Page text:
Fatigue as big events take precedence over small, precious moments - Scotsman leader comment

Through the darkest days of the pandemic, "lockdown fatigue" was often cited as a reason to dial down lockdown measures as quickly as possible, lest people simply start disobeying the rules.

Now, research published in Scientific Reports backs up the hunch: people were making their own decisions about the risk of infection they perceived, versus their desire to see friends and family in person once more. Lockdown fatigue was real. And when fatigue trumped fear, "household mixing" grew again, even before the rules were relaxed.

We should be careful what conclusions we draw, exactly. "Household mixing" need not be an hours-long indoor party (although clearly, sometimes, it was). As the data was derived from mobile phone records, researchers could not tell if visits were to the garden, for a distant wave and a chat, or inside the home.

But it is clear that, while many of us continued to carefully follow the rules, many were starting to push against them. Some shifted the balance of their views on the risks of infection, versus the impact of restrictions on their lives. They chose to accept greater risk to lessen the impact of lockdown.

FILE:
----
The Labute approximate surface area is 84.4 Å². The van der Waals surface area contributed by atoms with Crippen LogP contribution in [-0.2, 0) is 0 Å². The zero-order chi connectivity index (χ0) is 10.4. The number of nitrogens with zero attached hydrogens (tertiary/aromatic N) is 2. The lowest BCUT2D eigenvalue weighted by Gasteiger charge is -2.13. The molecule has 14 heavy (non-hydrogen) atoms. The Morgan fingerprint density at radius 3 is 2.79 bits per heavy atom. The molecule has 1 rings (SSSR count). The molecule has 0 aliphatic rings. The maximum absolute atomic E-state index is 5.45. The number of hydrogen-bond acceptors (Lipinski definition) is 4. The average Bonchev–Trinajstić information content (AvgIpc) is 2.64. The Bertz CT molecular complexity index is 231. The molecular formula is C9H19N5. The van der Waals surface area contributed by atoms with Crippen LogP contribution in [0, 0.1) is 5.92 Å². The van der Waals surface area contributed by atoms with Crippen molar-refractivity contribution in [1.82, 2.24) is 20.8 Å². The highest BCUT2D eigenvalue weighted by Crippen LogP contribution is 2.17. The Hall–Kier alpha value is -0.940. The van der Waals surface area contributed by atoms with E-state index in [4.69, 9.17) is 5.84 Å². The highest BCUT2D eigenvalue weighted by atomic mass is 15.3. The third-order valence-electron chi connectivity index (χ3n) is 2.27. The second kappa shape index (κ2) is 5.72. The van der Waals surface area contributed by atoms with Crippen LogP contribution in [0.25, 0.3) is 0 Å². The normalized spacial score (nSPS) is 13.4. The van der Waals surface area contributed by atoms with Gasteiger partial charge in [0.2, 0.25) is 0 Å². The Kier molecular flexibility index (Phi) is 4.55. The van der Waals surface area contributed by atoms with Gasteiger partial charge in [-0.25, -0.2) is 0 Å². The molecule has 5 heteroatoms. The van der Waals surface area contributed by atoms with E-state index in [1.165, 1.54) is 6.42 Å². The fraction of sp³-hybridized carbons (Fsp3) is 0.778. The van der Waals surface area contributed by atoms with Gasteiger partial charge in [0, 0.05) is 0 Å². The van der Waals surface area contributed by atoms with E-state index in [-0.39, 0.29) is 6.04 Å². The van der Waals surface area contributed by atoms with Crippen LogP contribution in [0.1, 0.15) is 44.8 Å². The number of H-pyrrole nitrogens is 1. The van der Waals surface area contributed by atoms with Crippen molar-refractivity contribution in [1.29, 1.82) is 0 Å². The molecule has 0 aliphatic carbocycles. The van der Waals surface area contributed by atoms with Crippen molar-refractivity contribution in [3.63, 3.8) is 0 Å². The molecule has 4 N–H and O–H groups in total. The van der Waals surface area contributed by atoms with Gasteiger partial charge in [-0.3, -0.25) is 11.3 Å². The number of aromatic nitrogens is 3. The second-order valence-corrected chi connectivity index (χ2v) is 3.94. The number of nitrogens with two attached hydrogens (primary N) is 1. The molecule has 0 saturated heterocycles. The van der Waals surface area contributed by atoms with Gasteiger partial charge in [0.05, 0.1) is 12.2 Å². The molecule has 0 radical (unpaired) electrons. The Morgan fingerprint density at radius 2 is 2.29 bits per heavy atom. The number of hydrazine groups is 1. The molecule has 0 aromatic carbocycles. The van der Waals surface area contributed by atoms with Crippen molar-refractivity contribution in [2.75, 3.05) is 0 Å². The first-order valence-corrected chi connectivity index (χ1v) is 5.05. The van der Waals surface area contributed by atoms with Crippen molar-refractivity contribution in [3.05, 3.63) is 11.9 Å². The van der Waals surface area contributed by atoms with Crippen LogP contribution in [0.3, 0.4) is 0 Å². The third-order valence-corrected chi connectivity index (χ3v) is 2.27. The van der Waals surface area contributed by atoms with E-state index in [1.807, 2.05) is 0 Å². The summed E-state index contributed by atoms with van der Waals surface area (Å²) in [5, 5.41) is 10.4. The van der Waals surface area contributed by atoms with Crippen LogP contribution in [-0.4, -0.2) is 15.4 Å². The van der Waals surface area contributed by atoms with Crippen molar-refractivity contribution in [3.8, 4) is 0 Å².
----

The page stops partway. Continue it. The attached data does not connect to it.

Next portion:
This matters because it shows us that, no matter the views of experts and the decisions of our elected representatives, lockdowns and restrictions on our movements only worked because so many of us were persuaded of their importance.


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Rules that appear unnecessary or inconsistent are less likely to be obeyed. They may contribute to a general, and risky, weariness over precautions in general.

The findings also explain the backlash against decisions to keep families away from nativity plays and school concerts for a second year in a row.

It is easy to understand the concerns of teachers about the risks of infection, and especially at one proffered solution - checking vaccine passports, and blocking entry to those without them. But it is harder to understand why other precautions - good ventilation, mask-wearing, well-spaced seating - couldn't make these joyous, memorable events possible.

Parents of young children may be justified in feeling their own fatigue this advent, at a world that finds a way to run big public events - from professional concerts to football and rugby matches - while ruling out those precious small moments so many have missed for so long.


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